Posted by: mensab | June 17, 2009

Agrarian Reform Now

Landlessness is a major cause of worsening poverty in rural Philippines.  The poorest Filipinos are the landless farmers who earn their living from hired-labor or tenancy on farms owned by landlords. No matter how hard they work all day, they are not able to earn what their families need to live decently.

To reduce rural poverty in the country, agrarian reform promises to be a potent force. A piece of land to the farmers who toil all day is a dream fulfilled and deserved. They will finally be able to reap the fruit of their labor. Working hard will eventually pay off. Imagine the joy, empowerment and splendored dream that go with that piece of land to farmers, their children, and their communities.

Land distribution to actual farmers is a key to poverty alleviation in rural areas. Economic data may show otherwise, but here is my take on it. Without land, farmers urge their children to join them as hired-laborers in the fields for additional income of the family. With land, farmers send their children to schools and ask their help in the weekends. This scenario cannot be captured by economic data and yet a valuable data nonetheless.

Land ownership brings the farmers into the market system which drives our economy. Imagine hundreds of thousands additional players in the market system. Landlords will remain players in the market system due to their retained estate holdings and other mainstream economic activities.

Two decades of agrarian reform have partially demonstrated the promises of land reform. It was two decades of trying stages of learning and taking further the lessons in the implementation of the Comprehensive Agrarian Reform Program (CARP) by the Department of Agrarian Reform (DAR).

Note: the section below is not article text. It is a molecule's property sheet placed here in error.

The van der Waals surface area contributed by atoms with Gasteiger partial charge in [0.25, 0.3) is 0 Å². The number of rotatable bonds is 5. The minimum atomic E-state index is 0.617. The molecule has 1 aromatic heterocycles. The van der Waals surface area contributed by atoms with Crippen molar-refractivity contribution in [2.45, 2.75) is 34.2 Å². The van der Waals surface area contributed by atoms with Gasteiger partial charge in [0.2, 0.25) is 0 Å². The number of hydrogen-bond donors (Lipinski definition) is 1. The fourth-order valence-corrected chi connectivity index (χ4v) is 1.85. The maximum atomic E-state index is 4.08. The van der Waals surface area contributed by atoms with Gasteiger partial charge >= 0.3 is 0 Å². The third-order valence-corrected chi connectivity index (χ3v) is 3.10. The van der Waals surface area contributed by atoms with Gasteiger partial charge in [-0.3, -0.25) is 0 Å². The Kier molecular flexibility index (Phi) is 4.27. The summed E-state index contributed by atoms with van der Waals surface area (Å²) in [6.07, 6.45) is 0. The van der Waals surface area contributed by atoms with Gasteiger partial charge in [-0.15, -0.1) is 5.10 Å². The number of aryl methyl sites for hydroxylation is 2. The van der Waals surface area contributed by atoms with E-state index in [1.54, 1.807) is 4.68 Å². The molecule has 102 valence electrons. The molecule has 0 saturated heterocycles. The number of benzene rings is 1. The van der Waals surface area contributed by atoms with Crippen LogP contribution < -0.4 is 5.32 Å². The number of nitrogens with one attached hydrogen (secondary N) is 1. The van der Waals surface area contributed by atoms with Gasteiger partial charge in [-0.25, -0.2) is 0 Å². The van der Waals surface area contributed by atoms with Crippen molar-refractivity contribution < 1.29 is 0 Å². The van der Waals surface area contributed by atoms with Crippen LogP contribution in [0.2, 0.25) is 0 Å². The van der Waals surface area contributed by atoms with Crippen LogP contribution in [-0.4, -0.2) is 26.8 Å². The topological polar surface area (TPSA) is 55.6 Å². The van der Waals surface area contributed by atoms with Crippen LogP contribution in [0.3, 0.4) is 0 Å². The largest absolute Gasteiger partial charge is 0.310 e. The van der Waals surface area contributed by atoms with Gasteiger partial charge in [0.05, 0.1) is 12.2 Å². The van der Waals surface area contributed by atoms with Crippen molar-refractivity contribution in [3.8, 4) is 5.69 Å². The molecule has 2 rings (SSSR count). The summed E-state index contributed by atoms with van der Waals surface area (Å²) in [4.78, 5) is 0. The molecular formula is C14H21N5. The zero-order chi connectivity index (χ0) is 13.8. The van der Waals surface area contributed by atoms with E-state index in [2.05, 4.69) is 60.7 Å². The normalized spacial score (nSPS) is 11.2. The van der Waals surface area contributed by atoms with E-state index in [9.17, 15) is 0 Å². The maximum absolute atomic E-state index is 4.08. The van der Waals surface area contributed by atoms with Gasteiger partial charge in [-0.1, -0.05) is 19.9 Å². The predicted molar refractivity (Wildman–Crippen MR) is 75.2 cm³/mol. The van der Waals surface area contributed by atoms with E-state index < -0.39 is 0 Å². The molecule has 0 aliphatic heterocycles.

The Senate approved the CARP extension for another five years with P 147 billion to cover 1.6 million hectares for distribution to landless farmer-beneficiaries. The House of Representatives also passed CARP extension. Extending a government program means that there is an unfinished and incomplete task.

What remains to be distributed are the contentious private large estates. This is where the compulsory land distribution and acquisition component of CARP will be tested again. The creative and controversial “corporative ownership” scheme is allowed in the extended CARP approved by the Senate.

Many argue that this “corporative ownership” scheme is a better set up to keep up the production of land. However, this does not effectively transfer land ownership to the farmer-beneficiaries. In the end, farmers are left wondering whether they truly own the land they till or not.

For the farmers, it is logical to pass and implement CARP right away. Land conversions of agricultural lands to industrial and other uses take away the golden opportunity from farmers of owning a land where they can start building their dreams of a good life.

Agrarian reform now is a call for social justice due to poor farmers in the rural areas.


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